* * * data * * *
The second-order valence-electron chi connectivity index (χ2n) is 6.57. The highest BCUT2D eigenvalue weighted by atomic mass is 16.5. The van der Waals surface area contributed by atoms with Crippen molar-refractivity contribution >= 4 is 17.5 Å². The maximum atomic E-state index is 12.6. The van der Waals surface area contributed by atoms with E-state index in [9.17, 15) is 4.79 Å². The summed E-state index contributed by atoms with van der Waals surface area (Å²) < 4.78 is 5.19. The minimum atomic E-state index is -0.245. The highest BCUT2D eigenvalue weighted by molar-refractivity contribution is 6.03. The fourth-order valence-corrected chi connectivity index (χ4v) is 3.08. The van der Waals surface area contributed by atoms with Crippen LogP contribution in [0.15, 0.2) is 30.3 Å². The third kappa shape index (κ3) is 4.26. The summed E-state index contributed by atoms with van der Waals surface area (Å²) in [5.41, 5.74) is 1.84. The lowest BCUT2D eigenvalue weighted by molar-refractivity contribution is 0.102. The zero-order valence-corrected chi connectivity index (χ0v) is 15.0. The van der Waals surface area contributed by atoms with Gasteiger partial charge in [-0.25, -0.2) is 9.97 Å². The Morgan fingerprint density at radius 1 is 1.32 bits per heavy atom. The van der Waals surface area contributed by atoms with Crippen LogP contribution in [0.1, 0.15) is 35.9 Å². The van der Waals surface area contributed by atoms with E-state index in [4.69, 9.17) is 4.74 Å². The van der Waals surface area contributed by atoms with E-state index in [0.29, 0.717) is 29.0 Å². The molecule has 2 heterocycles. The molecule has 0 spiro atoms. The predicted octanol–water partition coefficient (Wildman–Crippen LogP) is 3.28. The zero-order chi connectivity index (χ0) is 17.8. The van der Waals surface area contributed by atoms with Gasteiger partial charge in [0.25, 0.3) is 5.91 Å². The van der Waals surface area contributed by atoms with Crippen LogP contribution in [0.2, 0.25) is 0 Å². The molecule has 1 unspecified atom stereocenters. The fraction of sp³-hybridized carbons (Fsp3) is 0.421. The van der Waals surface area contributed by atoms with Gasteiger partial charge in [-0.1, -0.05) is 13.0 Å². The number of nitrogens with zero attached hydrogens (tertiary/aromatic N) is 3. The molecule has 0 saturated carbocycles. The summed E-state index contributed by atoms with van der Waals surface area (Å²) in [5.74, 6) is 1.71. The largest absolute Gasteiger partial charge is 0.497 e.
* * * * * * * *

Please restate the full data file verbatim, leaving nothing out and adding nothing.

The second-order valence-electron chi connectivity index (χ2n) is 6.57. The highest BCUT2D eigenvalue weighted by atomic mass is 16.5. The van der Waals surface area contributed by atoms with Crippen molar-refractivity contribution >= 4 is 17.5 Å². The maximum atomic E-state index is 12.6. The van der Waals surface area contributed by atoms with E-state index in [9.17, 15) is 4.79 Å². The summed E-state index contributed by atoms with van der Waals surface area (Å²) < 4.78 is 5.19. The minimum atomic E-state index is -0.245. The highest BCUT2D eigenvalue weighted by molar-refractivity contribution is 6.03. The fourth-order valence-corrected chi connectivity index (χ4v) is 3.08. The van der Waals surface area contributed by atoms with Crippen LogP contribution in [0.15, 0.2) is 30.3 Å². The third kappa shape index (κ3) is 4.26. The summed E-state index contributed by atoms with van der Waals surface area (Å²) in [5.41, 5.74) is 1.84. The lowest BCUT2D eigenvalue weighted by molar-refractivity contribution is 0.102. The zero-order valence-corrected chi connectivity index (χ0v) is 15.0. The van der Waals surface area contributed by atoms with Gasteiger partial charge in [-0.25, -0.2) is 9.97 Å². The Morgan fingerprint density at radius 1 is 1.32 bits per heavy atom. The van der Waals surface area contributed by atoms with Crippen LogP contribution in [0.1, 0.15) is 35.9 Å². The van der Waals surface area contributed by atoms with E-state index in [4.69, 9.17) is 4.74 Å². The van der Waals surface area contributed by atoms with E-state index in [0.29, 0.717) is 29.0 Å². The molecule has 2 heterocycles. The molecule has 0 spiro atoms. The predicted octanol–water partition coefficient (Wildman–Crippen LogP) is 3.28. The zero-order chi connectivity index (χ0) is 17.8. The van der Waals surface area contributed by atoms with Gasteiger partial charge in [0.25, 0.3) is 5.91 Å². The van der Waals surface area contributed by atoms with Crippen LogP contribution in [0.2, 0.25) is 0 Å². The molecule has 1 unspecified atom stereocenters. The fraction of sp³-hybridized carbons (Fsp3) is 0.421. The van der Waals surface area contributed by atoms with Gasteiger partial charge in [-0.1, -0.05) is 13.0 Å². The number of nitrogens with zero attached hydrogens (tertiary/aromatic N) is 3. The molecule has 0 saturated carbocycles. The summed E-state index contributed by atoms with van der Waals surface area (Å²) in [5.74, 6) is 1.71. The largest absolute Gasteiger partial charge is 0.497 e.